Being responsible for our emotions
A series of talks based on An Open-Hearted Life given at Sravasti Abbey’s monthly Sharing the Dharma Day starting in April 2017. Co-written with clinical psychologist Dr. Russell Kolts, the book offers practical Buddhist and Western psychological approaches to developing compassion.
- Brief overview of Buddhism
- The main cause of suffering is our disturbing emotions
- The Dharma offers practical tools to to transform our mind
- Why we have disturbing emotions
- When emotions arise in our mind we have a choice
- Some antidotes to dealing with disturbing emotions
An Open-Hearted Life 18: Being responsible for our emotions (download)
Venerable Sangye Khadro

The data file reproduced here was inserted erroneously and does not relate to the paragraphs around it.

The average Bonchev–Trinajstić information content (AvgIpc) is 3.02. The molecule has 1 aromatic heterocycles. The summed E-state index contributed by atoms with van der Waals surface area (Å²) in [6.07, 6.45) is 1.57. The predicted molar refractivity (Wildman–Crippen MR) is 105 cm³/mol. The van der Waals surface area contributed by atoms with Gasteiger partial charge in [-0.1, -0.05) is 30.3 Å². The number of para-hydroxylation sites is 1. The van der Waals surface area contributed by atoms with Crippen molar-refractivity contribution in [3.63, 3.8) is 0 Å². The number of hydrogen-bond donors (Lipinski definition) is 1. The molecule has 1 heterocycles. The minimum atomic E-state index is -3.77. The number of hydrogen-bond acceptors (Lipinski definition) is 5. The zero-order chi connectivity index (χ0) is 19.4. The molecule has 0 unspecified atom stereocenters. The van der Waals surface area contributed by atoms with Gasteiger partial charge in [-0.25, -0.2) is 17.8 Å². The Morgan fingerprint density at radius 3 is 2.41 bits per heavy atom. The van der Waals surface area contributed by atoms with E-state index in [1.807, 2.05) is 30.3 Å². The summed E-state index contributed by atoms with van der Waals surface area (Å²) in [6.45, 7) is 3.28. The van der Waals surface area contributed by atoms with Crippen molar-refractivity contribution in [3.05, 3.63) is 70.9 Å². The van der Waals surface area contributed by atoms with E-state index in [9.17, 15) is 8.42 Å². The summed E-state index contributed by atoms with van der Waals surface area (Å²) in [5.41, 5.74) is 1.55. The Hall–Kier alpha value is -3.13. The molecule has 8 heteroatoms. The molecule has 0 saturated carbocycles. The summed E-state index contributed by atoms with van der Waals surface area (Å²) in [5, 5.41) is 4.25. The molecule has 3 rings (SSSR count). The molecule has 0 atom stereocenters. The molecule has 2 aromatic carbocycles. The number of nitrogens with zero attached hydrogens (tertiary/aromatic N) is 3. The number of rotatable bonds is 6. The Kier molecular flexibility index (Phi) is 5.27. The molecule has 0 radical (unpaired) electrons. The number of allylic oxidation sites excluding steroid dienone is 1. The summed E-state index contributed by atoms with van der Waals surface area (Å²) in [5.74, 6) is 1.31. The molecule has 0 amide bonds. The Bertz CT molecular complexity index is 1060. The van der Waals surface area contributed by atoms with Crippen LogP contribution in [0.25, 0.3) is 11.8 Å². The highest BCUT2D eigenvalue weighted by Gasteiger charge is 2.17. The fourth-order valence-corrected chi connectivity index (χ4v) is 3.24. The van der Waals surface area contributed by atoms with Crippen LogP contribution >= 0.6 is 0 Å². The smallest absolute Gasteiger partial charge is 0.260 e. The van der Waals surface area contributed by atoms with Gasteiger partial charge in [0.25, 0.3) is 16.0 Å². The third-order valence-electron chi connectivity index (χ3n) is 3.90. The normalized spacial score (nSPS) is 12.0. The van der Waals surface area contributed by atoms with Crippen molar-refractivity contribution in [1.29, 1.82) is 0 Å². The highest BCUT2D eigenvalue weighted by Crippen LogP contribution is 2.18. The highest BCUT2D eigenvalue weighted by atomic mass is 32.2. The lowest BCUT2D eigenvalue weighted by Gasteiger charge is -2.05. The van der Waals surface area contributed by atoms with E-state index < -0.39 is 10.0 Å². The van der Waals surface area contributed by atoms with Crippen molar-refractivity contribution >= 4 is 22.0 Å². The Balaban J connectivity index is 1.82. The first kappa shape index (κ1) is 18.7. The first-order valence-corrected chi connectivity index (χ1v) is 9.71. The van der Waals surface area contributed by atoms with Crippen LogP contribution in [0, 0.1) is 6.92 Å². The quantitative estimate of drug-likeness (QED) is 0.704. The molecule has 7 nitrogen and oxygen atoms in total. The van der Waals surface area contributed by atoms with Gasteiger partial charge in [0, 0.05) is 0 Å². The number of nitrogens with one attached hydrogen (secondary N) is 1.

California-born, Venerable Sangye Khadro ordained as a Buddhist nun at Kopan Monastery in 1974, and is a longtime friend and colleague of Abbey founder Ven. Thubten Chodron. Ven. Sangye Khadro took the full (bhikshuni) ordination in 1988. While studying at Nalanda Monastery in France in the 1980s, she helped to start the Dorje Pamo Nunnery, along with Venerable Chodron. Venerable Sangye Khadro has studied Buddhism with many great masters including Lama Zopa Rinpoche, Lama Yeshe, His Holiness the Dalai Lama, Geshe Ngawang Dhargyey, and Khensur Jampa Tegchok. She began teaching in 1979 and was a resident teacher at Amitabha Buddhist Centre in Singapore for 11 years. She has been resident teacher at the FPMT centre in Denmark since 2016, and from 2008-2015, she followed the Masters Program at the Lama Tsong Khapa Institute in Italy. Venerable Sangye Khadro has authored several books, including the best-selling How to Meditate, now in its 17th printing, which has been translated into eight languages. She has taught at Sravasti Abbey since 2017 and is now a full-time resident.